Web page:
One possibility is to use Cerenkov emission (CE) to perform portal imaging on the CyberKnife. Cerenkov radiation (emitted when charged particles travel faster than the speed of light in a given dielectric medium) is produced with an intensity proportional to the deposited radiation dose. The approach has already been used to measure entrance dose in radiotherapy studies. Now, a UK–US collaboration has demonstrated that CE can also be used for portal imaging from the exit face of an irradiated medium (Phys. Med. Biol. 60 N419).

"Optical imaging of the Cerenkov signal produced by the exiting treatment beam potentially allows imaging of exit dose in scenarios where existing solutions are not applicable, without further use of ionizing radiation," explained Hamid Dehghani from the University of Birmingham. "This method potentially allows visual verification of a patient's internal anatomy within the treatment field during delivery, which may permit confident reduction in treatment volumes and reduced toxicity."

Phantom studies

Dehghani and colleagues, from Dartmouth College and the Queen Elizabeth Hospital, used a CyberKnife system to irradiate a water tank with a 6 MV, 60 mm diameter beam. To assess the resolution of the measured CE they placed a highly attenuating phantom, comprising lead sheets spaced with plywood, between the beam source and the tank. The tank was partially filled with water and set up such that half of the radiation beam travelled through the phantom and water, and half through the phantom and air. An opaque solid water slab at the beam exit face ensured that only CE due to radiation at the exit face was imaged.

The researchers measured the CE induced at the exit face using a gated electron-multiplying-intensified-charged-coupled device. To maximize signal-to-background ratio, they synchronized image acquisition with the beam pulses and background-subtracted radiation-free images. CE images were acquired at 30 frames/s, with each frame encompassing five pulses.

Intensity profiles plots through the acquired CE images showed that objects 3.4 mm apart could easily be detected, with the separation measured as 3.58 or 3.92 mm for radiation travelling through air or water, respectively. Each 2 mm lead sheet was visible, highlighting the potential for higher resolution imaging.

To assess the contrast of the CE at the exit face, the team imaged a number of 28 mm diameter tissue-equivalent rods and calculated the mean signal decrease due to the presence of the rods. A cortical bone rod with an electron density of 1.69 relative to water demonstrated a CE contrast of 15% or 14%, for beams passing through air or water, respectively. Tissues with relative electron density of greater than 4% (with respect to water) demonstrated CE contrast of 8% or greater, demonstrating that CE detected at the exit face is sensitive to the small contrasts seen in biological tissues.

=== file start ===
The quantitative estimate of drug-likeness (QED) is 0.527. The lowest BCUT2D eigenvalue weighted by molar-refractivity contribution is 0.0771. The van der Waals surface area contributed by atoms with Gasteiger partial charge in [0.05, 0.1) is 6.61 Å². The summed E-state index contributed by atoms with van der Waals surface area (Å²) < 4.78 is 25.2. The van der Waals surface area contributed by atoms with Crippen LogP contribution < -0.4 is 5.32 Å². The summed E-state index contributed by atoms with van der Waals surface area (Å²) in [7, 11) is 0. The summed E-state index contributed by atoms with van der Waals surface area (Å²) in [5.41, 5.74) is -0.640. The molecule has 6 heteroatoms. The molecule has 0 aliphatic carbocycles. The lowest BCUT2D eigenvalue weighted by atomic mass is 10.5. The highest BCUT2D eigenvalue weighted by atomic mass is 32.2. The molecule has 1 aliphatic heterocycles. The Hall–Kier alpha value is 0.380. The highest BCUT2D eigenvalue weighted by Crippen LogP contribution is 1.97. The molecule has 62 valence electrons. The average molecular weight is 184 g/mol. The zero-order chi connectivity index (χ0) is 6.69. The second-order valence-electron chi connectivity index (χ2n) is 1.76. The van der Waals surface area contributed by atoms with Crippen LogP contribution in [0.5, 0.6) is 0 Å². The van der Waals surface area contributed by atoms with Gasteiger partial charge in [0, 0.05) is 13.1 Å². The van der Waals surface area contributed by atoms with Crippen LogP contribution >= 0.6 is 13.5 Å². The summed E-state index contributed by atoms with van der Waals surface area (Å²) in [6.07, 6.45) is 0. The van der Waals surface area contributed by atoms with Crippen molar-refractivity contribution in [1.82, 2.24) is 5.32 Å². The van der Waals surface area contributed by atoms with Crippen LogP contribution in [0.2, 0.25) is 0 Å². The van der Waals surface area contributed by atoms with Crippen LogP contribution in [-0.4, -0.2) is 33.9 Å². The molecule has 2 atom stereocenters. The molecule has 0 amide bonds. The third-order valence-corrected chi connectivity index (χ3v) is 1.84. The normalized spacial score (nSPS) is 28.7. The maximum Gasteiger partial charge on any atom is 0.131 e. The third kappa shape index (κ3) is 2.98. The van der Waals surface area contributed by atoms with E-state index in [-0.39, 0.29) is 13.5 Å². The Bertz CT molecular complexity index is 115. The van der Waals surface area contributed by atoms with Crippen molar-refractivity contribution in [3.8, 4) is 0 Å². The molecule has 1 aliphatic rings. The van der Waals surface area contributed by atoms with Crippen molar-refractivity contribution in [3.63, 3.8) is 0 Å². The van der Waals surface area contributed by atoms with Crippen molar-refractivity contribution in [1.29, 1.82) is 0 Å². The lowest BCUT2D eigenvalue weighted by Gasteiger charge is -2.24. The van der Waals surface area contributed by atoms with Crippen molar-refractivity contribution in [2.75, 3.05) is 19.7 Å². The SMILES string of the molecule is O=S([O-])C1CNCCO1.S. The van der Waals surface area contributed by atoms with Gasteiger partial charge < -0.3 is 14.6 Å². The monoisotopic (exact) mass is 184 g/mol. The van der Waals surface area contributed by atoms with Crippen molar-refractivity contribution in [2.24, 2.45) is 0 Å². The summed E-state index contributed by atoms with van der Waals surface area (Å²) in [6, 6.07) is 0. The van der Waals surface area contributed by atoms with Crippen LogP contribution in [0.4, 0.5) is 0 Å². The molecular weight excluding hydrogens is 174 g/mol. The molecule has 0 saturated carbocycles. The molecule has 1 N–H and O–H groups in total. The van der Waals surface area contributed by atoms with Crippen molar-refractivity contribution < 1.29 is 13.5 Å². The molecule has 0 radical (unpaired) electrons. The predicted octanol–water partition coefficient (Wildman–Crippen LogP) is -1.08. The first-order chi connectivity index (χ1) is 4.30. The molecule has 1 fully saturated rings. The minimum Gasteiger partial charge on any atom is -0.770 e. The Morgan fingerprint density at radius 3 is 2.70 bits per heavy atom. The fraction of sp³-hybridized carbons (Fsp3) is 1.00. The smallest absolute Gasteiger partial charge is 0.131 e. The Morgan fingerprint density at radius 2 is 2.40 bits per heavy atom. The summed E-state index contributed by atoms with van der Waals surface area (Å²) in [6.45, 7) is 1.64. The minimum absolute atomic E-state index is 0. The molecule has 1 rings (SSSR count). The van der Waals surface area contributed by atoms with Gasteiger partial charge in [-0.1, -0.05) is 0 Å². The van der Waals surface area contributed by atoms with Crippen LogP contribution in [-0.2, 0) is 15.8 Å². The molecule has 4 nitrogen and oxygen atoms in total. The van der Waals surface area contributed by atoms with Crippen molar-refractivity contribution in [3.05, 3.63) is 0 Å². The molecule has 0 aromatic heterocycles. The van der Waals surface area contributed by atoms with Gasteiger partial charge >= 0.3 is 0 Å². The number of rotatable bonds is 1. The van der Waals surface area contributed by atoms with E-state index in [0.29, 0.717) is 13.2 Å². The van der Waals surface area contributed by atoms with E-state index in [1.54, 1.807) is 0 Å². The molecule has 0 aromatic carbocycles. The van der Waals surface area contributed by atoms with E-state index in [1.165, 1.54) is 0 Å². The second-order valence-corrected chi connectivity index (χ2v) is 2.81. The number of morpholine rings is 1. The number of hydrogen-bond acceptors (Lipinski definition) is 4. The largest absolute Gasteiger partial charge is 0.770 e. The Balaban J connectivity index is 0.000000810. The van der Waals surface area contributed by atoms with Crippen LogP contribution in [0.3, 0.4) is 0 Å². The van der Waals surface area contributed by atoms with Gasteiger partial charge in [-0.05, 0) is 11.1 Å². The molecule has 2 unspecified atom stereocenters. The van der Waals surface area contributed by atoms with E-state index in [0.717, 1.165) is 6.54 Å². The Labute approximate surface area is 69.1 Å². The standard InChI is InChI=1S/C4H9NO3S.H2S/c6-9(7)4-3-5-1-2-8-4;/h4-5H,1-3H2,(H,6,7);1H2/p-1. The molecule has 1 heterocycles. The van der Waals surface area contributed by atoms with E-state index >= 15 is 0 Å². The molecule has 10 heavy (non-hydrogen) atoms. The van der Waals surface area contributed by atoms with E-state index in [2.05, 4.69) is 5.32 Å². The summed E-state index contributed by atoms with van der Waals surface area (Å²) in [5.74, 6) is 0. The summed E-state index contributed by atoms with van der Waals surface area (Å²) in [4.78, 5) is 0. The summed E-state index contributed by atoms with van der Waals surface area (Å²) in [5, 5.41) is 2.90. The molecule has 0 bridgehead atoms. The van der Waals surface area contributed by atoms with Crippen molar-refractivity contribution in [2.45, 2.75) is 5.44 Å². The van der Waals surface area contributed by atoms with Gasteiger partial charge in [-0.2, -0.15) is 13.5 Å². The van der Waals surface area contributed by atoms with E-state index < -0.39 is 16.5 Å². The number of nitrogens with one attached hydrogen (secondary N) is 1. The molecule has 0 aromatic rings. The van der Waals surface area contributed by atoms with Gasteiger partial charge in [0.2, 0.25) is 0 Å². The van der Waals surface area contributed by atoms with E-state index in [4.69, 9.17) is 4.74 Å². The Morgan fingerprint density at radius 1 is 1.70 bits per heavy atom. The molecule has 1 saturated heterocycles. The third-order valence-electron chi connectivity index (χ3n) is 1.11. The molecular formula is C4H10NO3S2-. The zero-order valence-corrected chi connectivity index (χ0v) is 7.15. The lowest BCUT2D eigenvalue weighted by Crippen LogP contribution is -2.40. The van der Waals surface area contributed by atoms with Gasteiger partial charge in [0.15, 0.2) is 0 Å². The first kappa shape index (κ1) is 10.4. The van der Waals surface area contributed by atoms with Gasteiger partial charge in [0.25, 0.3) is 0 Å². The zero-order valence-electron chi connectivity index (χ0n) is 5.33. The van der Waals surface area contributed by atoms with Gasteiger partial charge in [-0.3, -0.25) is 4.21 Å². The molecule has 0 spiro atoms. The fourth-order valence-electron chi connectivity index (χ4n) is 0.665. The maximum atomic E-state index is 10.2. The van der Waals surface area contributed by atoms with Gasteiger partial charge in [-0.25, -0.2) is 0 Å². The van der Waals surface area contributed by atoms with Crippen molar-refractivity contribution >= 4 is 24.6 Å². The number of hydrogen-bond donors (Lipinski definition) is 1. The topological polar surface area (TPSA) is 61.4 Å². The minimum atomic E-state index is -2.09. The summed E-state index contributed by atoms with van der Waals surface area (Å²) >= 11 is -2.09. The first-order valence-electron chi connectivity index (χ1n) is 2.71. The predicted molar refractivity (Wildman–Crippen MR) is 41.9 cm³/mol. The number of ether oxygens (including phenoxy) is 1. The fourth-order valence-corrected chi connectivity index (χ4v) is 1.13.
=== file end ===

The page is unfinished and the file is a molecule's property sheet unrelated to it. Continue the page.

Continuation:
To compare CE-based portal imaging with current technology, the researchers repeated the experiment on an Elekta Synergy linac, acquiring portal images using its iViewGT EPID. They found that EPID-based portal images had higher contrast than CE images for beams travelling through air (19% for the cortical bone rod), but lower contrast (12%) for beams travelling through water.

This higher measured contrast of CE images from radiation passing through water (or tissue) is due to the fact that, unlike EPID-based images, CE images only utilize visible optical photons produced at the exit surface via CE, minimizing the contribution of scattered radiation. This finding highlights an additional benefit of CE portal imaging over EPID-based techniques.

CE in motion

The researchers also demonstrated the ability of CE to track motion, by placing the phantom on a moving platform. Real-time CE video (30 frames/s) showed that the periodic movement (0.25 Hz) could be observed.

Real-time CE of a moving graticule and a tissue equivalent rod.

The researchers concluded that CE based portal imaging could potentially be used for systems such as the CyberKnife that lack alternative options. As well as real-time verification of treatment delivery accuracy, the method could detect small deviations in patient positioning and intra-fraction anatomical movements. The team is also studying the use of CE for tomographic reconstruction of delivered dose distribution within the patient.

"We will continue to investigate these possibilities in phantom studies to allow quantitative verification, followed by internal mapping of the delivered dose distribution using tomographic methods," said Dehghani. "Hopefully, this will lead to exploration in patients."

Related articles in PMB
Real-time Cherenkov emission portal imaging during CyberKnife® radiotherapy
Yiannis Roussakis et al Phys. Med. Biol. 60 N419
The physics of Cerenkov light production during proton therapy
Y Helo et al Phys. Med. Biol. 59 7107
Optical dosimetry of radiotherapy beams using Cherenkov radiation: the relationship between light emission and dose
Adam K Glaser et al Phys. Med. Biol. 59 3789
Imaging Cerenkov emission as a quality assurance tool in electron radiotherapy
Yusuf Helo et al Phys. Med. Biol. 59 1963

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